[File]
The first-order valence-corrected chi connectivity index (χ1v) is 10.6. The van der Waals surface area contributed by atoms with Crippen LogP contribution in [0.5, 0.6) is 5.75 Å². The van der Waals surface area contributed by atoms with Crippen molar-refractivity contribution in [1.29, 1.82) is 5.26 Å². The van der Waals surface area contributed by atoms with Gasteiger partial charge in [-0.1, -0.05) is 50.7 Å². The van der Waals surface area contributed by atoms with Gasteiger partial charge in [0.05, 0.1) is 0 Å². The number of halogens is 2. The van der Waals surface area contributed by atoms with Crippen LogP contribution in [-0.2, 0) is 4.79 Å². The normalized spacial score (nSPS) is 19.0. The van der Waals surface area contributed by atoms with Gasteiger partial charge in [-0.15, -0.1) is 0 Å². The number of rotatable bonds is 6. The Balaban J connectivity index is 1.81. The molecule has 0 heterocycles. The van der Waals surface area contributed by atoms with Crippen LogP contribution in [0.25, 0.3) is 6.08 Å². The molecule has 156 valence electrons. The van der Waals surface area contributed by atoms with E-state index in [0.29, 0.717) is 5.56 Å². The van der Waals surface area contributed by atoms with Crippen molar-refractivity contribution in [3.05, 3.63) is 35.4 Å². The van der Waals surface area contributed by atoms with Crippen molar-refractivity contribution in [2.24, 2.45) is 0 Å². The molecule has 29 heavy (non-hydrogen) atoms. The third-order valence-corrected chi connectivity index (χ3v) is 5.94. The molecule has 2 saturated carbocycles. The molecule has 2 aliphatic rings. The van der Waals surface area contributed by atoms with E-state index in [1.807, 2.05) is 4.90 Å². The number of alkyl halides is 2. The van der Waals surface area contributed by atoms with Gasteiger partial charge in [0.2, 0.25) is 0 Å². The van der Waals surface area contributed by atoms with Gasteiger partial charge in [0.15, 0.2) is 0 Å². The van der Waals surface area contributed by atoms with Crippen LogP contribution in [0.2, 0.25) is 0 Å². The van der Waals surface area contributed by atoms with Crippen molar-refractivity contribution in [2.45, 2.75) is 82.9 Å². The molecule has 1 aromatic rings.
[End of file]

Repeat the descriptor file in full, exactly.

The first-order valence-corrected chi connectivity index (χ1v) is 10.6. The van der Waals surface area contributed by atoms with Crippen LogP contribution in [0.5, 0.6) is 5.75 Å². The van der Waals surface area contributed by atoms with Crippen molar-refractivity contribution in [1.29, 1.82) is 5.26 Å². The van der Waals surface area contributed by atoms with Gasteiger partial charge in [-0.1, -0.05) is 50.7 Å². The van der Waals surface area contributed by atoms with Gasteiger partial charge in [0.05, 0.1) is 0 Å². The number of halogens is 2. The van der Waals surface area contributed by atoms with Crippen LogP contribution in [-0.2, 0) is 4.79 Å². The normalized spacial score (nSPS) is 19.0. The van der Waals surface area contributed by atoms with Gasteiger partial charge in [-0.15, -0.1) is 0 Å². The number of rotatable bonds is 6. The Balaban J connectivity index is 1.81. The molecule has 0 heterocycles. The van der Waals surface area contributed by atoms with Crippen LogP contribution in [0.25, 0.3) is 6.08 Å². The molecule has 156 valence electrons. The van der Waals surface area contributed by atoms with E-state index in [0.29, 0.717) is 5.56 Å². The van der Waals surface area contributed by atoms with Crippen molar-refractivity contribution in [3.05, 3.63) is 35.4 Å². The van der Waals surface area contributed by atoms with Crippen molar-refractivity contribution in [2.24, 2.45) is 0 Å². The molecule has 29 heavy (non-hydrogen) atoms. The third-order valence-corrected chi connectivity index (χ3v) is 5.94. The molecule has 2 saturated carbocycles. The molecule has 2 aliphatic rings. The van der Waals surface area contributed by atoms with E-state index in [1.807, 2.05) is 4.90 Å². The number of alkyl halides is 2. The van der Waals surface area contributed by atoms with Gasteiger partial charge in [0.2, 0.25) is 0 Å². The van der Waals surface area contributed by atoms with Gasteiger partial charge in [0.15, 0.2) is 0 Å². The van der Waals surface area contributed by atoms with Crippen LogP contribution in [0.2, 0.25) is 0 Å². The van der Waals surface area contributed by atoms with Crippen molar-refractivity contribution in [2.45, 2.75) is 82.9 Å². The molecule has 1 aromatic rings.